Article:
DAUGHTERS OF THE DUST REVIEWED
“Daughters of the Dust” is one of the unsung heroes of the early 1990s Independent Film movement. The film was the first wide release picture directed by an African American woman. This period piece focuses on the Gullah culture, while also examining how a group of women continue their culture. Many of the classic shots were lifted for Beyonce Knowles’ work on “Lemonade”. Hell, Rachel Bloom even lifted the lift for “Love Kernels” in Season 2 of “Crazy Ex-Girlfriend”.
So, why does this film remain so appealing 25 years after its initial release? While slow cultural studies were new to Indie cinema in the early 90s, it feels like old hat now. But, any effort to investigate underseen American societal niches deserves a wider audience. Growing up as a cultural academic, it was years before I got to sit down and appreciate this film. It’s one of those cinematography giants that gets featured a ton in textbooks. But, isn’t that the case with certain arthouse sacred cows?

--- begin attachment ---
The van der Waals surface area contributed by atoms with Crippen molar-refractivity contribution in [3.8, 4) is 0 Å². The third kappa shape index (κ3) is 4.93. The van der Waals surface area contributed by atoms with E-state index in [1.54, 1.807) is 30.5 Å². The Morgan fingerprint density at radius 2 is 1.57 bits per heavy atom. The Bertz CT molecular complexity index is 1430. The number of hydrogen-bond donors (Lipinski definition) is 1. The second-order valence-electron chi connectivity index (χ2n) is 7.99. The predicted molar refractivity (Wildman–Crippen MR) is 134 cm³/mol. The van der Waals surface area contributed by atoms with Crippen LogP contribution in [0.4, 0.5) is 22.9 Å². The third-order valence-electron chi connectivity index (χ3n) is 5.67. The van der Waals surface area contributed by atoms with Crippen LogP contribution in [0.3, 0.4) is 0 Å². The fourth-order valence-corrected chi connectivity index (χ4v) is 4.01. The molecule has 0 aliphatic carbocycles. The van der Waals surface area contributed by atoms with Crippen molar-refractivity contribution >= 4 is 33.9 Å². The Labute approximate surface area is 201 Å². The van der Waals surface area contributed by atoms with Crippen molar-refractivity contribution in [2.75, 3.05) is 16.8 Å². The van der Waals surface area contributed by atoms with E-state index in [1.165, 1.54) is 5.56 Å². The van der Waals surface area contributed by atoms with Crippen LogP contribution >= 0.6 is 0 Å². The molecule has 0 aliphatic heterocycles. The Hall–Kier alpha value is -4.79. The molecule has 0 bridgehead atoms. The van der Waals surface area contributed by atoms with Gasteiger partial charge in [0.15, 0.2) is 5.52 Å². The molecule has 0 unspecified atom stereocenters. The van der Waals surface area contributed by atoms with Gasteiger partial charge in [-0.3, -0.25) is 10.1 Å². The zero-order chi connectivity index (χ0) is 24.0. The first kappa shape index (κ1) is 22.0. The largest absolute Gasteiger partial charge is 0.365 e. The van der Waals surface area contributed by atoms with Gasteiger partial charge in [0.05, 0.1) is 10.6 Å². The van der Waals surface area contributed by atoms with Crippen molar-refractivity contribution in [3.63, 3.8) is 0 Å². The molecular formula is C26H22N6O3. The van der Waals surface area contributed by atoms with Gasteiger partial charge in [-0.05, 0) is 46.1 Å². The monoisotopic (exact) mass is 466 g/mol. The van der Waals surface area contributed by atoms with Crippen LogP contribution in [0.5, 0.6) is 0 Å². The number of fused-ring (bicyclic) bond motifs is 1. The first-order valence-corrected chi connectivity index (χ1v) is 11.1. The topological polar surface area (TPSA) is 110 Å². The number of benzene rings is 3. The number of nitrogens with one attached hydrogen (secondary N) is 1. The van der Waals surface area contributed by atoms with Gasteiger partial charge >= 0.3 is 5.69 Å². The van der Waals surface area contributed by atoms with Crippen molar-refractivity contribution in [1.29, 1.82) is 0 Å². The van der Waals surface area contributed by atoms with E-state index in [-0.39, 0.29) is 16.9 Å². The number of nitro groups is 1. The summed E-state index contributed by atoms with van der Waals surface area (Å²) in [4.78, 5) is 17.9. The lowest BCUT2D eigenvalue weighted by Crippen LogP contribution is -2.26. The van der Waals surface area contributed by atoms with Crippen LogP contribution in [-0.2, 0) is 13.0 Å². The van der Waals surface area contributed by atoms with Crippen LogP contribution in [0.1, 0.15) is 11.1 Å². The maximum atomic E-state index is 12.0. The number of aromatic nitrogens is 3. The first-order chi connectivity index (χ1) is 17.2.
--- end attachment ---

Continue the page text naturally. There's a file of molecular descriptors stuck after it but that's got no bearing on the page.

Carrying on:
“Daughters of the Dust” works because it captures a point in time without slamming it over your head. Once you finish the disc, make sure to check out the special features. Cohen is killing it with these supplemental heavy approaches to Indie majors.
- 1.85:1 1080p transfer
- LPCM 2.0
RELEASE DATE: 4/11/17
- Video - 95%95%
- Audio - 93%93%
- Supplemental Material - 94%94%
- Film Score - 96%96%
The Plot Thus Far
Languid look at the Gullah culture of the sea islands off the coast of South Carolina and Georgia where African folk-ways were maintained well into the 20th Century and was one of the last bastions of these mores in America. Set in 1902.